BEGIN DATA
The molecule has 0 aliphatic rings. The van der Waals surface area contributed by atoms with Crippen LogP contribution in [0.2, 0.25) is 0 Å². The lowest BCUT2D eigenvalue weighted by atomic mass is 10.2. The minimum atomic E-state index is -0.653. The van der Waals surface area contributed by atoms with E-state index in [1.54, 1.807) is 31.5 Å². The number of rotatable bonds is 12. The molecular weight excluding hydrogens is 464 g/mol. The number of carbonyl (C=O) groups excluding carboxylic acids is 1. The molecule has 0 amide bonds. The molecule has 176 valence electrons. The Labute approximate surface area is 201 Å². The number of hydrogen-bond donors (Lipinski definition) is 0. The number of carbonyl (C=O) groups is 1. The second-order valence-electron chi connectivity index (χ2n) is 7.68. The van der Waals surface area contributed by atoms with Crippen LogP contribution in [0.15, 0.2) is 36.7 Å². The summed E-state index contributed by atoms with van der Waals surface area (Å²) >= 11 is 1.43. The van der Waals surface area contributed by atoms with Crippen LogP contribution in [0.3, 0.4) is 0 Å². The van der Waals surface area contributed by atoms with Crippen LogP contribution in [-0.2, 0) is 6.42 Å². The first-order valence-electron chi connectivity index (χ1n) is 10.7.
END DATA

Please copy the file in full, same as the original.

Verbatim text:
The molecule has 0 aliphatic rings. The van der Waals surface area contributed by atoms with Crippen LogP contribution in [0.2, 0.25) is 0 Å². The lowest BCUT2D eigenvalue weighted by atomic mass is 10.2. The minimum atomic E-state index is -0.653. The van der Waals surface area contributed by atoms with E-state index in [1.54, 1.807) is 31.5 Å². The number of rotatable bonds is 12. The molecular weight excluding hydrogens is 464 g/mol. The number of carbonyl (C=O) groups excluding carboxylic acids is 1. The molecule has 0 amide bonds. The molecule has 176 valence electrons. The Labute approximate surface area is 201 Å². The number of hydrogen-bond donors (Lipinski definition) is 0. The number of carbonyl (C=O) groups is 1. The second-order valence-electron chi connectivity index (χ2n) is 7.68. The van der Waals surface area contributed by atoms with Crippen LogP contribution in [0.15, 0.2) is 36.7 Å². The summed E-state index contributed by atoms with van der Waals surface area (Å²) >= 11 is 1.43. The van der Waals surface area contributed by atoms with Crippen LogP contribution in [0.3, 0.4) is 0 Å². The van der Waals surface area contributed by atoms with Crippen LogP contribution in [-0.2, 0) is 6.42 Å². The first-order valence-electron chi connectivity index (χ1n) is 10.7.